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Tiger Mom is back, teenage risk taking, Road to Reality, free teen aviation, kindergarten is the new first grade, teacher trips

<b>Tiger Mom Amy Chua is back in the news with a new book with this thesis: “For all their diversity, the strikingly successful (cultural) groups in America today share three traits that, together, propel success.</b> The first is a superiority complex – a deep-seated belief in their exceptionality. The second appears to be the opposite – insecurity, a feeling that you or what you’ve done is not good enough. The third is impulse control.” The groups she cites as strikingly successful are: Indian-Americans, Iranian-, Lebanese- and Chinese-Americans and Mormons (she cites the fact that Indian-Americans earn almost double the national figure). She also mentions that while “Jews make up only about 2 percent of the United States’ adult population, they account for a third of the current Supreme Court; over two-thirds of Tony Award-winning lyricists and composers; and about a third of American Nobel laureates.” Her new book is “The Triple Package: How Three Unlikely Traits Explain the Rise and Fall of Cultural Groups in America.”

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<b>Sonoma Skypark airport is an active part of the Sonoma community, offering monthly events and educational opportunities open to the public. </b>Did you know that kids ages 8 to 17 can get a free airplane ride on the second Sunday of every month from 9 to 11:30 a.m.? And in its Air Explorer program, participants learn all aspects of aviation and gain knowledge and experience that could help them pursue a career in the aviation industry. Aviation Exploring is available for boys and girls ages 14 to 20. It meets on the second Sunday of every month at 12:30 p.m. <a href="sonomaskypark.com">sonomaskypark.com</a>.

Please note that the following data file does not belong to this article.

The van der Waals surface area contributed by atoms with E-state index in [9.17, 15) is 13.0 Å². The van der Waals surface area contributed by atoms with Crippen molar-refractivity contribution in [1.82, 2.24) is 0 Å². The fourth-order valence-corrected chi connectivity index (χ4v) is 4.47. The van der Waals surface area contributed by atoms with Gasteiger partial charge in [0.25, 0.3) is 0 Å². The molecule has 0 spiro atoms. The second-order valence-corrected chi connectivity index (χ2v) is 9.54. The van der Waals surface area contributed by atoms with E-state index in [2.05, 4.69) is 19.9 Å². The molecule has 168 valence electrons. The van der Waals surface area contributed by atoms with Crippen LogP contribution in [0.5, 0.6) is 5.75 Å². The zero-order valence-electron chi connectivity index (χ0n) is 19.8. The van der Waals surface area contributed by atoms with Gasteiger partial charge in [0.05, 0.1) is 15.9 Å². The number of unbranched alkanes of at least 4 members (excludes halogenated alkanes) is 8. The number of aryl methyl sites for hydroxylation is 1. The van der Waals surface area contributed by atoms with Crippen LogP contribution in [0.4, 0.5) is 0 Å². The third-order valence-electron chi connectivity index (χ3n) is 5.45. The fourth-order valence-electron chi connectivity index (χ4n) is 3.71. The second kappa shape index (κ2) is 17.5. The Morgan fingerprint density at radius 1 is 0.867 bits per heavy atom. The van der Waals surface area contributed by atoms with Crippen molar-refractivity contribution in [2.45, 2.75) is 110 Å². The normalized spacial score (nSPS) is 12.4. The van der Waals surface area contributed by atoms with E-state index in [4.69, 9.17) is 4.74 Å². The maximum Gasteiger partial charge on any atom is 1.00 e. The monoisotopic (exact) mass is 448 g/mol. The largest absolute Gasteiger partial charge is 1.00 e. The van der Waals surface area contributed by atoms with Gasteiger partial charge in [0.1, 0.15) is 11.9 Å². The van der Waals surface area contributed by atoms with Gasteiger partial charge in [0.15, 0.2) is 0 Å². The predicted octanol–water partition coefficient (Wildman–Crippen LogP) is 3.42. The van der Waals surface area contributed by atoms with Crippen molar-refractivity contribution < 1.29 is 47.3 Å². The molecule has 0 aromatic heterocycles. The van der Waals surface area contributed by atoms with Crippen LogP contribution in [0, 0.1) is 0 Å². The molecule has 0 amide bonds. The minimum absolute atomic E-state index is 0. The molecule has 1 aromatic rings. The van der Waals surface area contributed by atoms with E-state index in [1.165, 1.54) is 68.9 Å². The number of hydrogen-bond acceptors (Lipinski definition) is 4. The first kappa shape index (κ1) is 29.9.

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<b>The Atlantic magazine tackles the subject of teenage risk-taking in a long piece that is both comforting and terrifying for those of us with teens.</b> In a nutshell, the increased natural dopamine being released in the adolescent body “can give adolescents a powerful sense of being alive when they are engaged in life. It can also lead them to focus solely on the positive rewards they are sure are in store for them, while failing to notice or give value to the potential risks and downsides,” said the author, UCLA psychiatry professor Daniel Siegel. <a href="tinyurl.com/lfyvb3q">tinyurl.com/lfyvb3q</a>.

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<b>Researchers have quantified what we have suspected for some time – kindergarten is the new first grade.</b> “In less than a decade, we’ve seen the kindergarten experience essentially transformed,” said Dahna Bassok at University of Virginia’s Curry School of Education. “Academic skill-building has really taken center stage in today’s kindergarten classrooms, in a way that just wasn’t the case” before the late 1990s. Today’s kindergartens now feature homework, worksheets and an emphasis on learning to read by the end of the year. <a href="phys.org/news/2014-01-kindergarten-grade.html">phys.org/news/2014-01-kindergarten-grade.html</a>

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<b>There are dozens of fellowships, workshops, seminars and service trips for teachers who are interested in traveling overseas this summer (at no cost). </b>If you know of a teacher who might be interested, forward them this link: <a href="http://tinyurl.com/m6ebjme">http://tinyurl.com/m6ebjme</a>

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